3 Frightening Ways Your Data is Vulnerable
Cornell in Denver Colorado was recently fined over a quarter million dollars for improperly disposing private information.
In the incident, protected paper records were not shredded, rather they were dumped in an unlocked outside trash container. The protected records exposed to “dumpster diving” included sensitive and private data.
In the modern era, when we think about data breaches, we typically think about computer attacks. It’s important to consider enforcing procedures and policies across all aspects of the business. The strength of your firewall and sophistication of your password policies are rendered irrelevant if personnel across all levels of the business are not trained and supervised correctly.
In the following discussion, we examine 3 common, often overlooked sources of data breaches.
1. Your Employees
Whether its lack of training, failure of supervision, or a malicious disgruntled employee, the human element is the number one causal factor in most data breaches. Policies meant to protect and secure the handling of data-rich documents and resources are relatively easy to put down on paper, but employees must be properly trained and continuous, diligent supervision must be in place for policies to have any benefit.
Likewise, policies must be consistently implemented to protect company resources from disgruntled employees. If a termination is necessary, the time to lock-out the employees access is ideally BEFORE termination occurs, or at the very least in real-time during the termination process. Former employees who are left access, even for just hours after termination can do untold damage to security and operations. Even something as seemingly harmless as social media account access must be handled with promptness.
2. Mobile Devices
Most, if not all of your employees and support partners are going to have mobile phones. The reality is that even affordable modern phones are powerful mobile computers with extremely sophisticated capabilities. With wireless technologies like Bluetooth, phones need not be physically connected to data-sources for access.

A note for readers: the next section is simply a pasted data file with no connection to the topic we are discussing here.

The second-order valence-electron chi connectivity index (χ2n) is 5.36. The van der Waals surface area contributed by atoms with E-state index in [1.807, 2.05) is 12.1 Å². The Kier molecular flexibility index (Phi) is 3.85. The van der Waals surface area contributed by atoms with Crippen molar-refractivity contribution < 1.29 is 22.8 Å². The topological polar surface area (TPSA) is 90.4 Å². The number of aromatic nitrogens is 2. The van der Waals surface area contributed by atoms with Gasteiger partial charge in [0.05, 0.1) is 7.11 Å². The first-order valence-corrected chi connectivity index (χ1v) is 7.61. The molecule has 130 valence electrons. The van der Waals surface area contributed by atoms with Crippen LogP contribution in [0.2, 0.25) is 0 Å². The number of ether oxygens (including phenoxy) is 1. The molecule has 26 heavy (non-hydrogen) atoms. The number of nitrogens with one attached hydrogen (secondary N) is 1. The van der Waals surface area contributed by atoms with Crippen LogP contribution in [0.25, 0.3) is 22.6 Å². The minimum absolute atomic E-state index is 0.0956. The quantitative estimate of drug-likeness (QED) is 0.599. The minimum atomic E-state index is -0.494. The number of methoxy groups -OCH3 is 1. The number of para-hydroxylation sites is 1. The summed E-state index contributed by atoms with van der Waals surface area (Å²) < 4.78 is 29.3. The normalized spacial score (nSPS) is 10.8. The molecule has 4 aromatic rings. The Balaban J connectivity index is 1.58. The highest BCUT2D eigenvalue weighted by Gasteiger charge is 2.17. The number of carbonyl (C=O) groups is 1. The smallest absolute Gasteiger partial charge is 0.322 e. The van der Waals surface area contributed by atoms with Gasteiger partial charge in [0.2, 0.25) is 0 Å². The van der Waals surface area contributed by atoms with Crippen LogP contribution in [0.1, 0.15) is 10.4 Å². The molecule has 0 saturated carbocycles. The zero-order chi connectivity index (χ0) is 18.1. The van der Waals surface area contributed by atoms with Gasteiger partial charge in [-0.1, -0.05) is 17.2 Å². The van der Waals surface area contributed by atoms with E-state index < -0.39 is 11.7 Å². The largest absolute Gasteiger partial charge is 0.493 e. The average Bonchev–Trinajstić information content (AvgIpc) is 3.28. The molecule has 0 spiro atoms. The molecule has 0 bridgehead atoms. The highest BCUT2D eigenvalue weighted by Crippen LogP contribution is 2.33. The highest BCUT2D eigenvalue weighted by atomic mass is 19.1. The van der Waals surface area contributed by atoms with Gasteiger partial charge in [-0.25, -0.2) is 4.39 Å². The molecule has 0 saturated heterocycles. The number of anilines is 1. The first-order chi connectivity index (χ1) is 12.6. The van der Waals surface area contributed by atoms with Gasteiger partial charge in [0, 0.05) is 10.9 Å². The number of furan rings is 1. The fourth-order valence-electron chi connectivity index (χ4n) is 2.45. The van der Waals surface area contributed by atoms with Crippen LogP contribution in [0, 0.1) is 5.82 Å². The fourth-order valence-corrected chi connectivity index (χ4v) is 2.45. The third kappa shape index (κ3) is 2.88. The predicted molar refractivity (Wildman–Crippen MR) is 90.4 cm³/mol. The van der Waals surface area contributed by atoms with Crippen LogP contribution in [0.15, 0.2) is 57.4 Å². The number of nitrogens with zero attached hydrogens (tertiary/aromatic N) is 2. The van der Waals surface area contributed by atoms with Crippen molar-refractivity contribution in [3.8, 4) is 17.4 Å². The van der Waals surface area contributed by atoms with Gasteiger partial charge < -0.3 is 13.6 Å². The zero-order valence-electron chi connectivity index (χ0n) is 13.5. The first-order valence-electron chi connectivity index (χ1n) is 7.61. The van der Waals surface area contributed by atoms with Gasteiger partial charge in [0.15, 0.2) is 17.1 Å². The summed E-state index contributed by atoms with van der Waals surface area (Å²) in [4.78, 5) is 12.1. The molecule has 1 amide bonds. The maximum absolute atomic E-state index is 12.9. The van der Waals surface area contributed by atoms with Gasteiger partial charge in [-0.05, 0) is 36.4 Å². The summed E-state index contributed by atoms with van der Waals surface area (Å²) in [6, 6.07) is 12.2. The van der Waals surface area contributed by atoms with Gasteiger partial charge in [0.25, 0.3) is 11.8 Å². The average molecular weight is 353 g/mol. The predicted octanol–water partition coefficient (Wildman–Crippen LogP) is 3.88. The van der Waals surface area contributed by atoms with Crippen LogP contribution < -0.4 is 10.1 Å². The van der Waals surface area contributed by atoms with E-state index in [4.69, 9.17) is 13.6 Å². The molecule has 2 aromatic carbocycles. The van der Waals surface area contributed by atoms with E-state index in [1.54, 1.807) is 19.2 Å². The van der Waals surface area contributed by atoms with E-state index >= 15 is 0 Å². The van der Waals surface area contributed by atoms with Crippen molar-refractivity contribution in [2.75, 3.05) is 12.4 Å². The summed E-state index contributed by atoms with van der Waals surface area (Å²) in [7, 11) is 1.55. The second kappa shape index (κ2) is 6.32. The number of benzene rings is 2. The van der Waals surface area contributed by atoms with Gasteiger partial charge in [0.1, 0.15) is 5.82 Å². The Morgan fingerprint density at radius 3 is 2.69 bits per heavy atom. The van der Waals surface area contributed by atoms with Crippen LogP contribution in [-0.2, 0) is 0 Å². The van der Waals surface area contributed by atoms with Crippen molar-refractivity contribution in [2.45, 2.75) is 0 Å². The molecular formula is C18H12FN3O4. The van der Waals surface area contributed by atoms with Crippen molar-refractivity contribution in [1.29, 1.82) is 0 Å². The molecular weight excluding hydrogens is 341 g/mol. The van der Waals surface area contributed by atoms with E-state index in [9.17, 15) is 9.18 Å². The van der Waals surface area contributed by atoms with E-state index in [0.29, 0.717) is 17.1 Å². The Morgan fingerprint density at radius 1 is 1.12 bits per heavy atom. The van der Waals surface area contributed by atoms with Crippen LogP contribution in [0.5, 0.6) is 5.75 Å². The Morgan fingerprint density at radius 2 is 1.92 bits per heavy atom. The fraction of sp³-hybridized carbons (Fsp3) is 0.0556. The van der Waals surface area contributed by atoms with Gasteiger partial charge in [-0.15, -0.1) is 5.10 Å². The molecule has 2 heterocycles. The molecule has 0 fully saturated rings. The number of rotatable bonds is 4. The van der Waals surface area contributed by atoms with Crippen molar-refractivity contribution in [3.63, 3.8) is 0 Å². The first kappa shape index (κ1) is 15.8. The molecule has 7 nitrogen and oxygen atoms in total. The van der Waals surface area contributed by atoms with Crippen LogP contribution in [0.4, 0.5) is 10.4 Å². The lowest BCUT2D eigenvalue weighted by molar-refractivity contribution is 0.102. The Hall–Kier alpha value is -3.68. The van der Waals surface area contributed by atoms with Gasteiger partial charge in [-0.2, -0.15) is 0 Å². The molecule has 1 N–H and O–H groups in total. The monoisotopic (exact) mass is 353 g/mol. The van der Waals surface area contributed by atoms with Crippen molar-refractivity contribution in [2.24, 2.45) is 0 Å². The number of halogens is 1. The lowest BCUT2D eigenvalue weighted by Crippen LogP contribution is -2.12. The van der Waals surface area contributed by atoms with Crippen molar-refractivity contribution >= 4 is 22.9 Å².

In addition to implementing an effective “BYOD” (Bring Your Own Device) policy, features that may be active, but unneeded on computers and other devices, such as Bluetooth and open USB ports should be disabled or secured.
3. Third-Party Vendors
Cloud service providers, email and web hosting companies, and even maintenance and support vendors must be properly vetted. As an example, the infamous data breach of retailer Target is widely believed to have been initiated through their Air Conditioning vendors systems. Up-to-date compliance statements from vendors is essential, and third party personnel with physical or digital access to a companies secure information environment must comply with internal policies.
At Comtech, we implement a multitude of far-reaching measures to ensure the security of our digital, physical and human resource systems against data breach or loss. Annual third-party security compliance audits, bi-annual breach testing, ongoing training and supervision of personnel, and various physical and digital security systems all work together to ensure that we meet the highest standards for security compliance.
Are you interested in working with a partner in b2b, b2c and direct marketing and communications that understands and lives by security compliance across it’s entire operations? Then give us a call. We are Comtech, we are data security. 405-843-3185
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